A micro-hydro turbine can be one of the cheapest sources of reliable electricity—if you have the right site. Lance Turner looks at what’s available.
Solar panels are the energy generators of choice for most domestic renewable energy systems, but there are other forms of renewable energy generation that can provide supplementary or even primary power generation if you have the right site.
One possibility is a micro-hydro system: the production of energy from water, with domestic-scale systems sized up to 100 kW. If you have a rural property with a suitable water source, then micro-hydro may be a good option, particularly if a high tree canopy precludes the use of solar panels or wind turbines.
The kinetic energy stored in flowing water can be considerable. You just need to look at the deep pools often found below large waterfalls or how the rocks in a creek are worn smooth by the flow of water. To get an idea of the forces involved, try aiming the jet from an ordinary garden hose at your hand. You will feel the force of the water striking your hand and being deflected. This is basically how many hydro turbines work.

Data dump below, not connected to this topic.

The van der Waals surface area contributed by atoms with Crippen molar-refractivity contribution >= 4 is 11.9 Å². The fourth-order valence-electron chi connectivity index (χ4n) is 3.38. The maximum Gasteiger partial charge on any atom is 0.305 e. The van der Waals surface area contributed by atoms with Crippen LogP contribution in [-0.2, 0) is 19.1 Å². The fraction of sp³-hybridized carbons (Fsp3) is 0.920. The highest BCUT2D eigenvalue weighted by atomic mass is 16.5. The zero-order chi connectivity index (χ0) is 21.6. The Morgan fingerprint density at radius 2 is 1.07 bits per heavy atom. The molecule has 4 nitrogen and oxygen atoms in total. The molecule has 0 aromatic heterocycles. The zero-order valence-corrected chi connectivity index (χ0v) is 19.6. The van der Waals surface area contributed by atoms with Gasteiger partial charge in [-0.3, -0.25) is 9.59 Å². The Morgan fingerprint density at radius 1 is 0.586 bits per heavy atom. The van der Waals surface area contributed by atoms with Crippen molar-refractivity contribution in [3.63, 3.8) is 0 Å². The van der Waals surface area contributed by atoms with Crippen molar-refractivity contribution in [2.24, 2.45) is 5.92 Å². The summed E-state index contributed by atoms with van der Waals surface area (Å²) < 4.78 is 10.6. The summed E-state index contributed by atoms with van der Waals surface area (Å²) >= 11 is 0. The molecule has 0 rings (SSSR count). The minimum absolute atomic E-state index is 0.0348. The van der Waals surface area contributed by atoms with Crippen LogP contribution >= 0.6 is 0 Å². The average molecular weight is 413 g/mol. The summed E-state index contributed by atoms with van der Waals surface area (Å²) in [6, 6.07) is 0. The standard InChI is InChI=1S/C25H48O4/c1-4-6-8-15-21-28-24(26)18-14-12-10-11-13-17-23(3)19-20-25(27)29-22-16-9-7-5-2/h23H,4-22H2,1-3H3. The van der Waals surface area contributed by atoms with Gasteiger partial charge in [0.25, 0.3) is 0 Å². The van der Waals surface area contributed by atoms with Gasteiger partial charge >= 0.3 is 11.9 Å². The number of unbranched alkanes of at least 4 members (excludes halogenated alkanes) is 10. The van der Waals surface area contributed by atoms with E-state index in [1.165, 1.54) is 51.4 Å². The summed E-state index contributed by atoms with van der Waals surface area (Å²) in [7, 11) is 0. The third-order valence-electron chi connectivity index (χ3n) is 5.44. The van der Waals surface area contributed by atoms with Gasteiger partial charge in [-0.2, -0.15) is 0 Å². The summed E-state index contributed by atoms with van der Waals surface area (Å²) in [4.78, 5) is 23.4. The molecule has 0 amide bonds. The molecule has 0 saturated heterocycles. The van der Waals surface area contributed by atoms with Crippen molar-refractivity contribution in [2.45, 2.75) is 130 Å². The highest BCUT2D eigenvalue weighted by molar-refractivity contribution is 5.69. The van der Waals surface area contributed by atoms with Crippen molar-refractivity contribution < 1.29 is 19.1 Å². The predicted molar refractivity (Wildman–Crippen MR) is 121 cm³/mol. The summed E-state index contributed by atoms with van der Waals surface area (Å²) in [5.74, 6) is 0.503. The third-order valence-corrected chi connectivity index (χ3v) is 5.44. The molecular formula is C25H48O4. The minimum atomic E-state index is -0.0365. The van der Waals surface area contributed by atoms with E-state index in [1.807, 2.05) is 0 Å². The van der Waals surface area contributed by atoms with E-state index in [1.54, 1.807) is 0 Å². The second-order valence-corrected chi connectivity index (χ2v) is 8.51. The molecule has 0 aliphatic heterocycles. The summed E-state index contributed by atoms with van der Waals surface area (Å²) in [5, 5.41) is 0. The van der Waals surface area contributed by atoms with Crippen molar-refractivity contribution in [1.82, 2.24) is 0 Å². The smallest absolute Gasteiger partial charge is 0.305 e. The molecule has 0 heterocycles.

Run-of-river versus dammed
Hydro systems fall into two broad designs—run-of-river and dammed systems.
Run-of-river systems simply take water from a high point of the river or creek, pass it through the hydro turbine and return it to the river or creek at a lower point. Only a portion of the water in the water source is diverted through the system.
In a dammed system, the water source is dammed, producing a water reservoir. The height of the water behind the dam produces the required head for the hydro turbine (the head is the term commonly used to describe the vertical height of the water column that is producing the pressure to run the turbine).
Most domestic systems are run-of-river types, as these produce the least environmental impact and are the cheapest to install. They are also the type your council and/or water authority is most likely to approve. After all, damming a water source can cause considerable environmental disruption and should be avoided.
Some run-of-river systems do use a small dam, known as pondage, to ensure an adequate flow into the intake pipe. The amount of pondage can be small or may be increased to provide more reliable energy output from the turbine during times of lower water flows in the water source. It is possible to use pondage that is separated from the water source completely, to prevent any negative effects on the water source.
Read the full article in ReNew 132.
This entry was posted on Wednesday, June 24th, 2015 at 1:25 pm